One year after Trudeau took a knee, is his government living up to its anti-racism promises?


Prime Minister Justin Trudeau took a knee at a Black Lives Matter rally on Parliament Hill over a year ago, after the murder of George Floyd sparked worldwide protests. Some welcomed the action as a commitment to fight anti-Black racism, while others dismissed it as a hollow gesture.

Shortly after that rally, the MPs and senators who make up the Parliamentary Black Caucus issued a letter listing more than 40 calls to action to confront racism. They called on the Trudeau government to go beyond mere “words and symbolic gestures” to tackle the “crisis” Black Canadians face.

“We urge all governments to act immediately. This is not a time for further discussion,” said the letter.

Several cabinet ministers, Liberal MPs and other parliamentarians endorsed the letter’s recommendations. Trudeau himself welcomed the recommendations — and while he didn’t specifically commit to implementing each one, he did say he would work with the Parliamentary Black Caucus on a path forward.

So, how much progress has the federal government made since then? 

CBC News analyzed the 44 calls to action that fall within federal jurisdiction. As of Aug. 1, the government has made progress, budgeted money or proposed a bill to address 24 out of 44 calls to action. But the outcome of a widely anticipated September federal election could unravel many of those plans.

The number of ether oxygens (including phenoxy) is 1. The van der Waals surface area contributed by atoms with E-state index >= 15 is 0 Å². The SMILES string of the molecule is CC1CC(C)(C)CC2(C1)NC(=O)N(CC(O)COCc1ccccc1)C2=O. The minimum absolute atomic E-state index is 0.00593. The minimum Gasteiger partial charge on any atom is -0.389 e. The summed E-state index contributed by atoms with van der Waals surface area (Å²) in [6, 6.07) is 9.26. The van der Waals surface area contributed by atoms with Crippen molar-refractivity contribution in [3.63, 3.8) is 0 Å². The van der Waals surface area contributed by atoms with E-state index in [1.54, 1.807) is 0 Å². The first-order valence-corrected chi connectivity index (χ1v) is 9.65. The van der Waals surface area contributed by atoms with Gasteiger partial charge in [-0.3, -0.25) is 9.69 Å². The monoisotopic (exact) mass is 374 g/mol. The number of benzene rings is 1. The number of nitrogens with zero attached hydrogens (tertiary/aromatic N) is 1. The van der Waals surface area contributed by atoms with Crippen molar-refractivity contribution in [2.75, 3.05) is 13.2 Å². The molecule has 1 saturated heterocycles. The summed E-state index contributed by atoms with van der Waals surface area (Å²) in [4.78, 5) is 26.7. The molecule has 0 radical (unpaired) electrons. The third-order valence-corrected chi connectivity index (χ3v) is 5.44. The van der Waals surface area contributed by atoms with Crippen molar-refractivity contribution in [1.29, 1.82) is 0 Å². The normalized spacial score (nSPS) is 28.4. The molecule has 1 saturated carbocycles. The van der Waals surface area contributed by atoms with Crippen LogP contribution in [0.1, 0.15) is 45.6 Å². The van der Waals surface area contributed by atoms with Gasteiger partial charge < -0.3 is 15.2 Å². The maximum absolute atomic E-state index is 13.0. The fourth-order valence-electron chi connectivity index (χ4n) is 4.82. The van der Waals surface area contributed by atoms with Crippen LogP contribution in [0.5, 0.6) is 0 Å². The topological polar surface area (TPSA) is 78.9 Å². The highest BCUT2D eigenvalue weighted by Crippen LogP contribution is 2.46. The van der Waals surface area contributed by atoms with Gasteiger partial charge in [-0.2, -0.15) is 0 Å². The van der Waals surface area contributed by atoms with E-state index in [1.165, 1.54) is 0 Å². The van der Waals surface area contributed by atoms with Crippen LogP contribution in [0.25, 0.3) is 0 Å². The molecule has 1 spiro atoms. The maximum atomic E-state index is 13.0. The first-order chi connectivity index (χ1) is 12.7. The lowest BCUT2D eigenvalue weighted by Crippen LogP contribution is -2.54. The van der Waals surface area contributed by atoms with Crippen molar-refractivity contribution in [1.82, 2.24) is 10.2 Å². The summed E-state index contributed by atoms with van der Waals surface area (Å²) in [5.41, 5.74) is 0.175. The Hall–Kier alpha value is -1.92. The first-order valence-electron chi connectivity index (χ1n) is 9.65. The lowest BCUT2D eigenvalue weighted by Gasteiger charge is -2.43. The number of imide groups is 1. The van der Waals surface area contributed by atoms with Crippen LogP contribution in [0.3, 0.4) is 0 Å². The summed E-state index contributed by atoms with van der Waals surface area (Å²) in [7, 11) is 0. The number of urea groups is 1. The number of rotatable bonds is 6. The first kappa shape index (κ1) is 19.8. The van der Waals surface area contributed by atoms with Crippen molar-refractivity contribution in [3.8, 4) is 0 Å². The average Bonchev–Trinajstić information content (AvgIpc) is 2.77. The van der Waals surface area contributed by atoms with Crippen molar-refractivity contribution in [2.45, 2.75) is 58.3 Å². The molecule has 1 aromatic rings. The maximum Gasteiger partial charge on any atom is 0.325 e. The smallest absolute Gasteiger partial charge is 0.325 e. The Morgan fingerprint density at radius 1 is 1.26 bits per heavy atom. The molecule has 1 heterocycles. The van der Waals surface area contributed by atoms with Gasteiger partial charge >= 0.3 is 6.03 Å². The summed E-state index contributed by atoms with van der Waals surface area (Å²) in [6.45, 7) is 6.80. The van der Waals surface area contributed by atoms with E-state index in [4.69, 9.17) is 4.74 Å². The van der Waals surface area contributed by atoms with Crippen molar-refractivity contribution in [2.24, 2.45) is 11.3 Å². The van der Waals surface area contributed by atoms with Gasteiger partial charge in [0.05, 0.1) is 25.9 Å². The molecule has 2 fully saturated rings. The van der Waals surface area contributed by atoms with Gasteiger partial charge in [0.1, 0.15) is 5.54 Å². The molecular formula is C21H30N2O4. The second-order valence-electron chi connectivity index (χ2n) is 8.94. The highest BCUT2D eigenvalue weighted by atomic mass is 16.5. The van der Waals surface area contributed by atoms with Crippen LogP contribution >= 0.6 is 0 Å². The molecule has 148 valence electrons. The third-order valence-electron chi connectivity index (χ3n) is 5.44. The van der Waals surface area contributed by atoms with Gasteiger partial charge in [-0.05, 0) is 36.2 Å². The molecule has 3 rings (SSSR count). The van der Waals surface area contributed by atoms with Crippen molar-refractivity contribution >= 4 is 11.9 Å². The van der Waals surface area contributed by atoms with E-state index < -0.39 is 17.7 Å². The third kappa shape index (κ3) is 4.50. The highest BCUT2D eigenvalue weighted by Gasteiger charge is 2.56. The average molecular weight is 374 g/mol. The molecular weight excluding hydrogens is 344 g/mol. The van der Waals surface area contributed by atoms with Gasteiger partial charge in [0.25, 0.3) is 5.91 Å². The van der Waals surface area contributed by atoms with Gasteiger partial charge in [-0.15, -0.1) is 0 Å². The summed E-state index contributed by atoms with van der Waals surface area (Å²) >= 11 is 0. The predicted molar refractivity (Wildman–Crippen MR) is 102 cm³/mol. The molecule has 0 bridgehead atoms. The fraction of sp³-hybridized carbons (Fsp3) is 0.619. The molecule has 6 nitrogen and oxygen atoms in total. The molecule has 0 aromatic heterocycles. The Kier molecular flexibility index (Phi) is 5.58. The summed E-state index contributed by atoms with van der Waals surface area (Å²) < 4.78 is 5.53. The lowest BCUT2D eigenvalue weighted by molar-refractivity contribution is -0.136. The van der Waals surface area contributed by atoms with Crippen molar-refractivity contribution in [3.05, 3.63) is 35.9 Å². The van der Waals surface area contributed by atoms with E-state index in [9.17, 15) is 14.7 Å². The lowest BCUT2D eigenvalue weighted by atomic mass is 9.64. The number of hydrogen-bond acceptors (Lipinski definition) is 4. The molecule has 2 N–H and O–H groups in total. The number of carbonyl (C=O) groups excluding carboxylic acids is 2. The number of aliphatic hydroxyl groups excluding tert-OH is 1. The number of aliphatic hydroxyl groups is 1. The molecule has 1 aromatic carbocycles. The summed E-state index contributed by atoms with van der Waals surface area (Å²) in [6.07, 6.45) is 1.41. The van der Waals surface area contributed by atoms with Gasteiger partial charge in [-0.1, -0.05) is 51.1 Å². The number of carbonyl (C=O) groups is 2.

And some critics say the proposed measures still won’t be enough to bring in substantive change.

The calls to action

The directives from the parliamentary group fall under five broad categories:

  • Collection of disaggregated race-based data

  • Support for Black-owned businesses 

  • Police and justice reform

  • Diversifying the public service

  • Supporting Black artists and culture

How is the federal government doing so far?

Members of the Parliamentary Black Caucus said they could not provide an itemized breakdown showing where Ottawa and other levels of government are on implementing their recommendations one year later.

Liberal MP Greg Fergus (Hull-Aylmer), chair of the caucus, said the group lacks the resources to track government progress on its calls to action.

“We’re all doing this, you know, as best we can. We’re not a professional public service with all the resources that … they have available to them,” said Fergus.